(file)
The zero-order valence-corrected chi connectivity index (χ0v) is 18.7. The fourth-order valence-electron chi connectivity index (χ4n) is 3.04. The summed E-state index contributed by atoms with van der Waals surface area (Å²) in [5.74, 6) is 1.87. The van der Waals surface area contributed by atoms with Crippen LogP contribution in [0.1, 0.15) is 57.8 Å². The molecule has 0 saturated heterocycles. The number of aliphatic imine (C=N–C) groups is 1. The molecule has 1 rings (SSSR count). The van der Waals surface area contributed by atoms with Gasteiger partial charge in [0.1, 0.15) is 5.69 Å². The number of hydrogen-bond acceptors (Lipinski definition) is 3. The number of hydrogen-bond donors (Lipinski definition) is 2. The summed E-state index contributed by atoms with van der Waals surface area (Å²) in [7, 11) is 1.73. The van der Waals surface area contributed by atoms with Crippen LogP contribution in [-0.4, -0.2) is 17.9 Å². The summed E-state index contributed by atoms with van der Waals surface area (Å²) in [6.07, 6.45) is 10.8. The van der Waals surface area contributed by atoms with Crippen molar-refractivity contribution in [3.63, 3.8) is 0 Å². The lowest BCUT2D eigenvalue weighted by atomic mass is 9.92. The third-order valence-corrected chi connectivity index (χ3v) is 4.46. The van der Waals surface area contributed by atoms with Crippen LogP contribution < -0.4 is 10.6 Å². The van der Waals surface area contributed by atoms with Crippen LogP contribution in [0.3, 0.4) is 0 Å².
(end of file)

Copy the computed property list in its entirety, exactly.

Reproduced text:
The zero-order valence-corrected chi connectivity index (χ0v) is 18.7. The fourth-order valence-electron chi connectivity index (χ4n) is 3.04. The summed E-state index contributed by atoms with van der Waals surface area (Å²) in [5.74, 6) is 1.87. The van der Waals surface area contributed by atoms with Crippen LogP contribution in [0.1, 0.15) is 57.8 Å². The molecule has 0 saturated heterocycles. The number of aliphatic imine (C=N–C) groups is 1. The molecule has 1 rings (SSSR count). The van der Waals surface area contributed by atoms with Gasteiger partial charge in [0.1, 0.15) is 5.69 Å². The number of hydrogen-bond acceptors (Lipinski definition) is 3. The number of hydrogen-bond donors (Lipinski definition) is 2. The summed E-state index contributed by atoms with van der Waals surface area (Å²) in [7, 11) is 1.73. The van der Waals surface area contributed by atoms with Crippen LogP contribution in [-0.4, -0.2) is 17.9 Å². The summed E-state index contributed by atoms with van der Waals surface area (Å²) in [6.07, 6.45) is 10.8. The van der Waals surface area contributed by atoms with Crippen molar-refractivity contribution in [3.63, 3.8) is 0 Å². The lowest BCUT2D eigenvalue weighted by atomic mass is 9.92. The third-order valence-corrected chi connectivity index (χ3v) is 4.46. The van der Waals surface area contributed by atoms with Crippen LogP contribution < -0.4 is 10.6 Å². The van der Waals surface area contributed by atoms with Crippen LogP contribution in [0.3, 0.4) is 0 Å².